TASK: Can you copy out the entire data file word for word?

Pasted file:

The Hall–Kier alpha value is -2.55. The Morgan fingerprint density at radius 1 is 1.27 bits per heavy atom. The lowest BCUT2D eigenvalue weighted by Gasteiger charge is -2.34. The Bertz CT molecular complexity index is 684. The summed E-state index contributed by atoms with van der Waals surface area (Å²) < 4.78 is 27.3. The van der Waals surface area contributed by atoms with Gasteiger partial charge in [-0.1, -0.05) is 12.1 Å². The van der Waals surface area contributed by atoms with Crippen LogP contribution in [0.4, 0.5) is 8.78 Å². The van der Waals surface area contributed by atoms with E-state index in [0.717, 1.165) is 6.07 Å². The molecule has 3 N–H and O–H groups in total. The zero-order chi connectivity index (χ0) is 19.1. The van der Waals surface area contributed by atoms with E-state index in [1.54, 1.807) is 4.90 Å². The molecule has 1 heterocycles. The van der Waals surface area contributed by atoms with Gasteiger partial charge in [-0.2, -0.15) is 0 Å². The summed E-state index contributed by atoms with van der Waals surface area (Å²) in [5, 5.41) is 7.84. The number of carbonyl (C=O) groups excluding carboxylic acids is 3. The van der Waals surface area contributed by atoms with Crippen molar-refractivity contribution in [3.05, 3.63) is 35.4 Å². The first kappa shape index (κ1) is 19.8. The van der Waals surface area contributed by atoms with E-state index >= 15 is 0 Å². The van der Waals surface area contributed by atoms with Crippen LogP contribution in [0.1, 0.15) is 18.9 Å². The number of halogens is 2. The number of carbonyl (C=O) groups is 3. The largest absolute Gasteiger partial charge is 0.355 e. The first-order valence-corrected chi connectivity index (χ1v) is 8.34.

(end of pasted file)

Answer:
The Hall–Kier alpha value is -2.55. The Morgan fingerprint density at radius 1 is 1.27 bits per heavy atom. The lowest BCUT2D eigenvalue weighted by Gasteiger charge is -2.34. The Bertz CT molecular complexity index is 684. The summed E-state index contributed by atoms with van der Waals surface area (Å²) < 4.78 is 27.3. The van der Waals surface area contributed by atoms with Gasteiger partial charge in [-0.1, -0.05) is 12.1 Å². The van der Waals surface area contributed by atoms with Crippen LogP contribution in [0.4, 0.5) is 8.78 Å². The van der Waals surface area contributed by atoms with E-state index in [0.717, 1.165) is 6.07 Å². The molecule has 3 N–H and O–H groups in total. The zero-order chi connectivity index (χ0) is 19.1. The van der Waals surface area contributed by atoms with E-state index in [1.54, 1.807) is 4.90 Å². The molecule has 1 heterocycles. The van der Waals surface area contributed by atoms with Gasteiger partial charge in [-0.2, -0.15) is 0 Å². The summed E-state index contributed by atoms with van der Waals surface area (Å²) in [5, 5.41) is 7.84. The number of carbonyl (C=O) groups excluding carboxylic acids is 3. The van der Waals surface area contributed by atoms with Crippen molar-refractivity contribution in [3.05, 3.63) is 35.4 Å². The first kappa shape index (κ1) is 19.8. The van der Waals surface area contributed by atoms with E-state index >= 15 is 0 Å². The van der Waals surface area contributed by atoms with Crippen LogP contribution in [0.1, 0.15) is 18.9 Å². The number of halogens is 2. The number of carbonyl (C=O) groups is 3. The largest absolute Gasteiger partial charge is 0.355 e. The first-order valence-corrected chi connectivity index (χ1v) is 8.34.